Adapting to the Seasonal Fluctuations in Schools’ Wastewater Treatment Systems

Picture of control boardMany schools maintain their own wastewater treatment systems that exclusively serve their own populations. One unique aspect of these systems is the significant flow variations that they experience throughout the year. Along with the school population itself, the school’s wastewater discharge drops off significantly on weekends, holidays, and school vacations. These are minor though compared to the drastic changes that occur every year as the school year ends and summer vacation starts. The exact reverse happens when the new school year starts in the fall. Managing these fluctuations requires some proper planning and effective team communication.

Each year in June, the flow to a school’s wastewater treatment system can go from thousands of gallons per day to hundreds – a drop of over 90% in most cases. When the students return in the fall, this is reversed and the flow can increase tenfold within a day or two. For wastewater treatment systems that rely on a relatively constant level of biological activity to treat incoming wastes, these large fluctuations are not the easiest to accommodate.

The treatment process relies on maintaining certain parameters at a near steady state for best performance. Incoming wastes feed the bacterial/biomass in the plant and, in the absence of regular flow, the biomass begins to change. It’s the wastewater treatment plant operator’s job to anticipate this change and make adjustments to the plant to maintain good performance and good effluent quality.

In the summer, when the flow is low, the biomass begins to slowly digest itself and die off due to the loss of food supplied by the incoming wastewater. In the fall, when the students return, this same biomass, now reduced, will be expected to treat the same waste stream that was present prior to summer vacation. The treatment of the increase in waste load takes time, typically 2-3 weeks for the biomass to regrow and acclimate to the increase.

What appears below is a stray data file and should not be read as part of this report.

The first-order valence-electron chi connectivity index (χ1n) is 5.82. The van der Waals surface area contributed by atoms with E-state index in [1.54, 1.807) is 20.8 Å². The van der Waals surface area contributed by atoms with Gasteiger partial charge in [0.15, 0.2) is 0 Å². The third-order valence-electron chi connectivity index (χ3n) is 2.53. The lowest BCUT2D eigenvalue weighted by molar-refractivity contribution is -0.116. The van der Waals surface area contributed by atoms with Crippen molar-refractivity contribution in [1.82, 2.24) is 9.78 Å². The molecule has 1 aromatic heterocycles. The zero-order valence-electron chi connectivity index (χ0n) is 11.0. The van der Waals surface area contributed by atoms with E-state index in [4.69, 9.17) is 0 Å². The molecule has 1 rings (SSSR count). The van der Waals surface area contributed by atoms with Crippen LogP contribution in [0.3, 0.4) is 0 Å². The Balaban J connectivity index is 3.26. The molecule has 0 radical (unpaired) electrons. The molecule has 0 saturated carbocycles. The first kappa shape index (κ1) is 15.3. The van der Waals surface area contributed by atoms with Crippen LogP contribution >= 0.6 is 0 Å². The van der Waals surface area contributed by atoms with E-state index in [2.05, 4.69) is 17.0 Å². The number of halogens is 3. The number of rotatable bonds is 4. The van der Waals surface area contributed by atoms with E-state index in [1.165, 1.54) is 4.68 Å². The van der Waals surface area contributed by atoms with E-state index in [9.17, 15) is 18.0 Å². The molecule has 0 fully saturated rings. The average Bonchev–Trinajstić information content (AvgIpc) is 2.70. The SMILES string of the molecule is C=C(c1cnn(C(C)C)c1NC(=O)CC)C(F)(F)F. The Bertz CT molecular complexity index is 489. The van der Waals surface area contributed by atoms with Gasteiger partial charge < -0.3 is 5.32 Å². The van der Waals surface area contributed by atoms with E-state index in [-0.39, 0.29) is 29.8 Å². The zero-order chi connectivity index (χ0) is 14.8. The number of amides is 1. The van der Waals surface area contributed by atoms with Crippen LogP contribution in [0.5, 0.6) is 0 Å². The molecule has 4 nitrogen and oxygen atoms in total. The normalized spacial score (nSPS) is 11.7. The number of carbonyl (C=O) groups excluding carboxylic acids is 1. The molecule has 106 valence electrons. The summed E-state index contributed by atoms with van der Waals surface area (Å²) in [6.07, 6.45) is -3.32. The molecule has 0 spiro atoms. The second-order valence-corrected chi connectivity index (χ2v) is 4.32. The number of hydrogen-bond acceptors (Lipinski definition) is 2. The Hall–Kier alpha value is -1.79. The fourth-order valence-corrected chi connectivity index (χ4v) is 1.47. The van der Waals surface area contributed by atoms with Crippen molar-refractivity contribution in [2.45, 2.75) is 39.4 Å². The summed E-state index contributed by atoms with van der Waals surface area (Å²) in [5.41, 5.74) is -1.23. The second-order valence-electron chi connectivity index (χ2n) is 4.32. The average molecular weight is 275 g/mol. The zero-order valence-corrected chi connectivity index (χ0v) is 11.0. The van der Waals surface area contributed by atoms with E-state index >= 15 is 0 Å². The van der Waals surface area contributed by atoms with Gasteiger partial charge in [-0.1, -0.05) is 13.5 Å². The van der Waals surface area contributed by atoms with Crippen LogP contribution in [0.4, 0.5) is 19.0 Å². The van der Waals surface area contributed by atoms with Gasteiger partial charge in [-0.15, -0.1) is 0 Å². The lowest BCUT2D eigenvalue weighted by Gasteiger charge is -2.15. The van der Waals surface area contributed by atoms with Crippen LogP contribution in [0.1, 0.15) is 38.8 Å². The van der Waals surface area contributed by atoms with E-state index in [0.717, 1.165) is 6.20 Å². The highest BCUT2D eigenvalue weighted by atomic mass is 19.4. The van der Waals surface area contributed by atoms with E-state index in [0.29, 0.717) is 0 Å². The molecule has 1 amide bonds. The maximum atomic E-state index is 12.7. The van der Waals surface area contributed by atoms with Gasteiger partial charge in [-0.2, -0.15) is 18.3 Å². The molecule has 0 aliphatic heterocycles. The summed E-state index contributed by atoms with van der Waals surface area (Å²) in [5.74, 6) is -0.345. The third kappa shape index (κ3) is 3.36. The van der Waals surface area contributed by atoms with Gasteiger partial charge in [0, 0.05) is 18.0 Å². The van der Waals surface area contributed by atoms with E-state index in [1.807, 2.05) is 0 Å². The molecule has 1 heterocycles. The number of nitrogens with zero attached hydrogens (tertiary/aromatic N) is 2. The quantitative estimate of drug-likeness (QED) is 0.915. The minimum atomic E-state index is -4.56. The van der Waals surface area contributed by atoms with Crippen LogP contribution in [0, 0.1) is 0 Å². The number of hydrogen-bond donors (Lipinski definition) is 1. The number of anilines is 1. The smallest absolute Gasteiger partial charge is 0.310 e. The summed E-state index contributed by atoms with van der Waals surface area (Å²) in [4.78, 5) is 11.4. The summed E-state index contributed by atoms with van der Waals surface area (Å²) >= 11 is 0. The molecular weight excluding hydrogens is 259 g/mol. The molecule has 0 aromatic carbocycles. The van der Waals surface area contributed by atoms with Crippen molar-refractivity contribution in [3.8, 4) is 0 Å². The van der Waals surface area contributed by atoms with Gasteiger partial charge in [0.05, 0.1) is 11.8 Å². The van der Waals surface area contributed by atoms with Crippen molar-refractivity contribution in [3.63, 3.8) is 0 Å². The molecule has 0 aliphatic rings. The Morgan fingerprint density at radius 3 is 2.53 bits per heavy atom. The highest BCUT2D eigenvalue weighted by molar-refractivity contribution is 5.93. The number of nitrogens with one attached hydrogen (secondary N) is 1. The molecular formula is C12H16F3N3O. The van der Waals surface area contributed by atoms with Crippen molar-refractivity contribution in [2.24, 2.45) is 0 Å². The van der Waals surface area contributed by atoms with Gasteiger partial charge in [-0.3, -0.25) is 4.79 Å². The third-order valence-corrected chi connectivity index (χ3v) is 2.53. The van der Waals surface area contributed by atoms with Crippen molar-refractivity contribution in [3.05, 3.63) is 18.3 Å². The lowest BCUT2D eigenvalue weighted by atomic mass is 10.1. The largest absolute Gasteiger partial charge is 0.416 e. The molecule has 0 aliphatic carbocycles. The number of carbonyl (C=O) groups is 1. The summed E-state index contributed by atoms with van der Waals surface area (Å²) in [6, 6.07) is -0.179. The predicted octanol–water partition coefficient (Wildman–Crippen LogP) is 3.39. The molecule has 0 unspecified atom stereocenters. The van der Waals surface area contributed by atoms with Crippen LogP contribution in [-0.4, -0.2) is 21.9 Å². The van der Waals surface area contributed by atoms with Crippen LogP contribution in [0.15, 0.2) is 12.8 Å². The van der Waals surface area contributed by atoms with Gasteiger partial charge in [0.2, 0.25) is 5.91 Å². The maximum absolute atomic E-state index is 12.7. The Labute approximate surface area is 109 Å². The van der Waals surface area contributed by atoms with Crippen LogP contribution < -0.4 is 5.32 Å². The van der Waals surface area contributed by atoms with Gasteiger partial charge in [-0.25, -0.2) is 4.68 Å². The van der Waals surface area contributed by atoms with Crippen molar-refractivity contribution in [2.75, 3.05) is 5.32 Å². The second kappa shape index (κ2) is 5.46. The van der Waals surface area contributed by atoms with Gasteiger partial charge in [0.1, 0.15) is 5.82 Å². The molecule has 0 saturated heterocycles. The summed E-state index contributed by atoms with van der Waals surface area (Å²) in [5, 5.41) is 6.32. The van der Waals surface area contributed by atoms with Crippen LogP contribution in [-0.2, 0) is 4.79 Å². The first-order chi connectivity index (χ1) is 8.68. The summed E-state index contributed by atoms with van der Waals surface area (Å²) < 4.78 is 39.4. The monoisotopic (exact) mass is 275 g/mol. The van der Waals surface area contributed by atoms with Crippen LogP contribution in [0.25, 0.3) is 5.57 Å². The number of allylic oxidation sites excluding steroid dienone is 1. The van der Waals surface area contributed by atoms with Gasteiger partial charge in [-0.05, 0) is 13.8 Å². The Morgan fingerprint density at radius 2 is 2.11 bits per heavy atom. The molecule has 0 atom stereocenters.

Other considerations to consider when it comes to seasonal variations in wastewater treatment processes are listed below.

  • Maintenance activities – Summertime activities that can negatively affect the wastewater treatment system include floor stripping, tank cleaning/flushing, and discharge of spoiled waste. Some of these activities and the use of chemicals can cause treatment system failure when used in large volumes or during low flows.
  • School activities – Summer school and other activities in the summer can sporadically make the flow change significantly from day to day.
  • Temperature – Summer temperature increases can significantly change the nature of the biomass in the system, particularly in low flow periods.
  • Communication – The wastewater treatment system operator needs to know the school’s schedule intimately. This allows him or her to plan accordingly and make the necessary adjustments to keep the system running effectively. The operator also needs to have a good rapport with school operations and management. Maintaining proper communication between all personnel will positively impact wastewater discharge and operation.

In summary, the significant seasonal flow variations in a school’s onsite wastewater treatment system at the start and end of each school year are far from insurmountable. From our viewpoint, good planning and effective communication between project partners have proven to be the keys to operations success.

Bill Idarola is the Connecticut regional manager for Weston & Sampson Services, Inc. in Rocky Hill.

Published in High Profile, August 2023

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